She drew our attention to the scientific revolution and the political evolution that came with this. Each country would want to have power by being technologically advanced by employing a lot of sciences to be seen as advanced. From the scientific supremacy that the two regions wanted to be seen as one which was a head, I was reflecting in the need of people with specific skills in the world today. Countries have different policies on immigrants depending on the kind of skills that the country needs. I was asked the professor Aronova in class if she thought we are still in that state of trying to see who has advanced a lot from the scientific world now between the East and the West. I was thinking of varying amount of time international students taking different courses get to practice here in the US after graduation. The students who graduated from the STEM subjects gets around three years to practice in the stem field, which is mostly Science and computer science and Math which none-stem, international students only have one year to practice what they have learnt. This discrepancy then I think is still the need to advance the country in the scientific field that makes countries to have different policies to meet their needs.

This was an interesting topic to end the lecture series of the year. It has been great getting faculty from different field to come talk to us.


Origin and Evolution Earth


Basic reasons why our planet earth was habitable, presence of liquid water, habitable climate and complex life, and other planets are not, were the main things I knew about earth and other planets. Questions that lingers my mind is that were we lucky that the conditions for life existed in our planet or we are special to some extend that only we have these conditions and do we really have these conditions on earth only or could there be other places where these conditions are but only that we have not found them? The Yale professor David Bercovic, shaded more light on the origin and evolution of the earth to where we are now.

Professor Bercovic introduced us to the Big Bang theory. This theory states that the universe was one thing, expanded and eventually exploded. The singularity was in form of hot dense plasma, which had free electrons. As time passed on, the universe cooled enough to form helium. From the heat, helium formed bigger elements that were needed for complex life.  He shared with us the evidence of the Big Bang. Gallactic “Red Shift”, by Hubble Expansion, that the other galaxies are expanding away from each other. Cosmic microwave background as well remains to be evidence that Big Bang happened. After exploding, clouds collapsed to form stars. Stars as well differ in size, how much light it produced and its life.  Big stars burn faster, produced more light and last for a shorter period while the smaller ones burn slowly, emit less light and last longer. Through this burning of stars is when elements necessary for life were formed. Elements heavier than iron like uranium need external energy to form. Presence of heavy elements which entails everything that we need in life were formed because of the big bang.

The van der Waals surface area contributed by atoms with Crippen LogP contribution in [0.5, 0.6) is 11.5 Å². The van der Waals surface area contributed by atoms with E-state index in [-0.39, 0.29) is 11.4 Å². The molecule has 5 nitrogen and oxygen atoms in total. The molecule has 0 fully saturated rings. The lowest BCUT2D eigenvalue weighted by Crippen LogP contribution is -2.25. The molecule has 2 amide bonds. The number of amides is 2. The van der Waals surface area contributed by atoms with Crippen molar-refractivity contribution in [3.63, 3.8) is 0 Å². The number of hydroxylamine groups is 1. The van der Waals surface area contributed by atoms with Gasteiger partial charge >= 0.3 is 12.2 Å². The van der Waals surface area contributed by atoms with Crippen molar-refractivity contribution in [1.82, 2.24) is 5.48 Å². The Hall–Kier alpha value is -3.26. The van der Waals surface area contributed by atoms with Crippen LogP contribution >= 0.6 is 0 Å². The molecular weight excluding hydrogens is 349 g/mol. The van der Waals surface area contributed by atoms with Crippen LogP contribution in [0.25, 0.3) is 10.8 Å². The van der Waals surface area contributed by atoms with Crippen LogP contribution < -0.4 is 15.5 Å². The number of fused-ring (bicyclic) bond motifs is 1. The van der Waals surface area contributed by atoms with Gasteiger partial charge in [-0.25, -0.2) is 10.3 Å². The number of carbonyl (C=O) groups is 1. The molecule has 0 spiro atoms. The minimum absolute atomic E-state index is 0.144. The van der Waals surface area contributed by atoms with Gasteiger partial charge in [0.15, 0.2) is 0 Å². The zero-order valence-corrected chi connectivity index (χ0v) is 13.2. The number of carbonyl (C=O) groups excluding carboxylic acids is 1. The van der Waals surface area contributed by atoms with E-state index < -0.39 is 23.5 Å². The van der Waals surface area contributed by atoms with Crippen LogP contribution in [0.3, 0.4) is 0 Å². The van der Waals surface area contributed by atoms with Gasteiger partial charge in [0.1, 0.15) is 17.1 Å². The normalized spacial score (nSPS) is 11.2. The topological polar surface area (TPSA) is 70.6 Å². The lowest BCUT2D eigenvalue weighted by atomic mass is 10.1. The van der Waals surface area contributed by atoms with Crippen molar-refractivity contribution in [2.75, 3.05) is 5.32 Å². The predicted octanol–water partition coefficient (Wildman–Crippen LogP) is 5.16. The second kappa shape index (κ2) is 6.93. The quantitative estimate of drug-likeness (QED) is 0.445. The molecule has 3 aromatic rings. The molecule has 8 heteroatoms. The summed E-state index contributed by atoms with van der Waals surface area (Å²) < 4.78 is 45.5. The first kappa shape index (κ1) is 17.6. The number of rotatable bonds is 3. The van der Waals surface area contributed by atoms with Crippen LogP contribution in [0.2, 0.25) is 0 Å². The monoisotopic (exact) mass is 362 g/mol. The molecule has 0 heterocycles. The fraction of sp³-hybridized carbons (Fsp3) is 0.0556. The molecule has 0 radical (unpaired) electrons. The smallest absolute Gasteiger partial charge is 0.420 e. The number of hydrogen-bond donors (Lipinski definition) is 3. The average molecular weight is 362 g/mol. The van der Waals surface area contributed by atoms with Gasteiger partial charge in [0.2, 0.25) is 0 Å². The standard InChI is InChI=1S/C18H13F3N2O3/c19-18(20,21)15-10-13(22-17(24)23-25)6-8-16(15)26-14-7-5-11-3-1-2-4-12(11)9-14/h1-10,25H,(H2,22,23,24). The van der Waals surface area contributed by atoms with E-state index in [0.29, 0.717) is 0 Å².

This lecture made me think about my religious background about creation. In the Book of Genesis, we are told of God spending six days creating the earth and all that was in it. His words of mouth, creating things like his famous one “let there be light”, which happened and him molding Adam from soil then creating Eve from Adam’s rib while asleep, have been what I believed based on my religion since I was a child. I have never had opportunity to question it. When I think about it now, I ask myself where did he get the soil to create the earth and also how real can it be that he created Adam using soil.  However, I have not seen evidence of God’s universe creation as we have seen evidence from Big Bang theory. Whether or not Genesis way or the Big Bang way was where we have our planet, both still holds a lot that we would like to know. In both cases, we can agree that it is still a mystery that we only have habitable earth and we do not know for certain where all this started.

I might not have one theory that I can cling on now, but I think it was great to have professor Bercovic that I get diverse possible explanations to the origin and the evolution of the earth.

American Origin of Nationalism: An etymological approach.

This past week, Professor Arnout Van Demeer, come to discuss the origins of nationalism in Southeast Asia. While I could summarize the tale of Soemarsono igniting change and deconstruct the analogy of the oil lamp, I feel more compelled to search for our origins of nationalism. Now, to be clear, “our” refers to the American origins of nationalism, and that in itself contains a number of complications. So I care to ask, just as I have scrawled in my notes: can we be nationalistic despite not being a native. Yet, though not a native American (note how I’m not capitalizing native), I am still an American national. This of course, opens a further can of worms, stemming from questions of national identity. Thus, I’ll start at the root: ‘nat’.

‘Nat’, as in nation, nationalism, and native directly means ‘to be born’ or ‘to spring forth’. Yet, the majority of our country has familial roots spanning multiple nations, thus ‘international’ and ‘internationalism’ seem a better. Therefore I question that, unless you are indeed a native American, wouldn’t it be better to refer to your nationalism as internationalism. With such a minute percentage of native Americans, isn’t then nationalism re-branded internationalism under the guise of a unifying umbrella nation? Perhaps the suffix clarifies this ambiguous derivation…